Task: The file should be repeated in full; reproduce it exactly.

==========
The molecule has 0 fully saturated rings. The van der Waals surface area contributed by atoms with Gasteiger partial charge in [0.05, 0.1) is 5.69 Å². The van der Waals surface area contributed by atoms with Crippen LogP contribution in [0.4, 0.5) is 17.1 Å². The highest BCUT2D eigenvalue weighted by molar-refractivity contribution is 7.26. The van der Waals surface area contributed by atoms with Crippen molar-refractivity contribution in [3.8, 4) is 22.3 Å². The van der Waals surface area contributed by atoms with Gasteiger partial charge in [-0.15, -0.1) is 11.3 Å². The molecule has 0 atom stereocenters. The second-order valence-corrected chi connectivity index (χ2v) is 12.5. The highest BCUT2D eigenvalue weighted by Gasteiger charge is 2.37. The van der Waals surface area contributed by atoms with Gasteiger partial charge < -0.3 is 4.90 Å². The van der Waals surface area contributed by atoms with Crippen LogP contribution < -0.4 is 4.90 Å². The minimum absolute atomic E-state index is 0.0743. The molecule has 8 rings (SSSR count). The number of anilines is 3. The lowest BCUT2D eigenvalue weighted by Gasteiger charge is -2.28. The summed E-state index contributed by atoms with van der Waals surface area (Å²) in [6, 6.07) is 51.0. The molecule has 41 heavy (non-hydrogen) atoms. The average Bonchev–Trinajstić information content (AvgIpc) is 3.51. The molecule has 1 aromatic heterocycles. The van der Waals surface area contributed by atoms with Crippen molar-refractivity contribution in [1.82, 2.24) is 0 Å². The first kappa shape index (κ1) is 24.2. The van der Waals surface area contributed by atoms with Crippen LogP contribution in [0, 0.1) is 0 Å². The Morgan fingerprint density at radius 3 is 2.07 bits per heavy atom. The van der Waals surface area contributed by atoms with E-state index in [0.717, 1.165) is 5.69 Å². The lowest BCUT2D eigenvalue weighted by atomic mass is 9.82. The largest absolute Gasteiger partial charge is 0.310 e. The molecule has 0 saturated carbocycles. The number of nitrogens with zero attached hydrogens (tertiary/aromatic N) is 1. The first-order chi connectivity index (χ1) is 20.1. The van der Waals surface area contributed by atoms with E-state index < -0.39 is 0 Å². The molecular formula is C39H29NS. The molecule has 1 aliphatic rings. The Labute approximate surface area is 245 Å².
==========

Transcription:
The molecule has 0 fully saturated rings. The van der Waals surface area contributed by atoms with Gasteiger partial charge in [0.05, 0.1) is 5.69 Å². The van der Waals surface area contributed by atoms with Crippen LogP contribution in [0.4, 0.5) is 17.1 Å². The highest BCUT2D eigenvalue weighted by molar-refractivity contribution is 7.26. The van der Waals surface area contributed by atoms with Crippen molar-refractivity contribution in [3.8, 4) is 22.3 Å². The van der Waals surface area contributed by atoms with Gasteiger partial charge in [-0.15, -0.1) is 11.3 Å². The molecule has 0 atom stereocenters. The second-order valence-corrected chi connectivity index (χ2v) is 12.5. The highest BCUT2D eigenvalue weighted by Gasteiger charge is 2.37. The van der Waals surface area contributed by atoms with Gasteiger partial charge < -0.3 is 4.90 Å². The van der Waals surface area contributed by atoms with Crippen LogP contribution < -0.4 is 4.90 Å². The minimum absolute atomic E-state index is 0.0743. The molecule has 8 rings (SSSR count). The number of anilines is 3. The lowest BCUT2D eigenvalue weighted by Gasteiger charge is -2.28. The summed E-state index contributed by atoms with van der Waals surface area (Å²) in [6, 6.07) is 51.0. The molecule has 41 heavy (non-hydrogen) atoms. The average Bonchev–Trinajstić information content (AvgIpc) is 3.51. The molecule has 1 aromatic heterocycles. The van der Waals surface area contributed by atoms with Crippen molar-refractivity contribution in [1.82, 2.24) is 0 Å². The first kappa shape index (κ1) is 24.2. The van der Waals surface area contributed by atoms with Crippen LogP contribution in [0, 0.1) is 0 Å². The Morgan fingerprint density at radius 3 is 2.07 bits per heavy atom. The van der Waals surface area contributed by atoms with E-state index in [0.717, 1.165) is 5.69 Å². The lowest BCUT2D eigenvalue weighted by atomic mass is 9.82. The largest absolute Gasteiger partial charge is 0.310 e. The molecule has 0 saturated carbocycles. The number of nitrogens with zero attached hydrogens (tertiary/aromatic N) is 1. The first-order chi connectivity index (χ1) is 20.1. The van der Waals surface area contributed by atoms with E-state index < -0.39 is 0 Å². The molecular formula is C39H29NS. The molecule has 1 aliphatic rings. The Labute approximate surface area is 245 Å².